It's now less than two weeks to the debt deadline, when the Treasury Department feels it will run out of ways to meet America's debt obligations unless President Obama begins shutting down government operations. In recent days we've seen a lot of proposed solutions but nothing that all sides can accept.
House Republicans did manage to get the House to pass a package of their preferred solutions including a Constitutional amendment to balance the budget, but the margin of passage fell short of vetoproof, and on Thursday the measure failed passage altogether in the Senate.
President Obama and House Speaker John Boehner were reportedly back to discussing a broad compromise to reduce the deficit by $3 trillion - last time, Republicans opposed it; this time Democrats are complaining about not being in the room. Boehner denies any agreement is near.
I'm intrigued by two developments outside Washington, D.C., that are nonetheless connected to it.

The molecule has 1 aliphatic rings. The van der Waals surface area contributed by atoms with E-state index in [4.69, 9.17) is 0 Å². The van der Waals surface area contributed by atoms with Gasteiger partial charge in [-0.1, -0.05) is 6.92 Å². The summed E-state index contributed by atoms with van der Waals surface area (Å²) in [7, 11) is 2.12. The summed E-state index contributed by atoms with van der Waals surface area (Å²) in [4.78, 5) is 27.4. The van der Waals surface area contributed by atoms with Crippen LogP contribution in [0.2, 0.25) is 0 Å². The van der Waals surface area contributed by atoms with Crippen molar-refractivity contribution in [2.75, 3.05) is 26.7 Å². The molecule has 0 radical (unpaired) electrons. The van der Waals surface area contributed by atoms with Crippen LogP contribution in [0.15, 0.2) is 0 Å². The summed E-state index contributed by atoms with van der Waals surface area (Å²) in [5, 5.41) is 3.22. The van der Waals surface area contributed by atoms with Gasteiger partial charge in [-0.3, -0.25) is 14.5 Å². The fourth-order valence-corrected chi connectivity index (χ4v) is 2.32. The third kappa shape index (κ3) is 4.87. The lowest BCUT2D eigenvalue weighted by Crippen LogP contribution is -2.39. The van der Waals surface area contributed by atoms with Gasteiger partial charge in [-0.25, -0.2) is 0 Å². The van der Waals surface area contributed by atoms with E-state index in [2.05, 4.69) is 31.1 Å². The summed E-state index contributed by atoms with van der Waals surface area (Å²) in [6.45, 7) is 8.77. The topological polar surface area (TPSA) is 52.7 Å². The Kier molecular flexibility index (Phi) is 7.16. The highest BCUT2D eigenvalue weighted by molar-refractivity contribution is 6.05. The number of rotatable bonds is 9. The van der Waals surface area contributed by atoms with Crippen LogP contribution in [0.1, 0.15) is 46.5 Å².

The first is that the CEO of Caterpillar, reporting lower-than-expected quarterly profits, complained that the uncertainty in Washington is causing his corporate customers to be shy about investing.
The second is that the treasury for the state of California is talking to lenders about short-term loans because he wants to be prepared with cash in case the government defaults and California finds itself locked out of credit markets.
The largest holder of U.S. Treasury bills, the paper used to constantly refinance the federal debt, is China, and China issued a statement last week urging America to do the right thing for investors.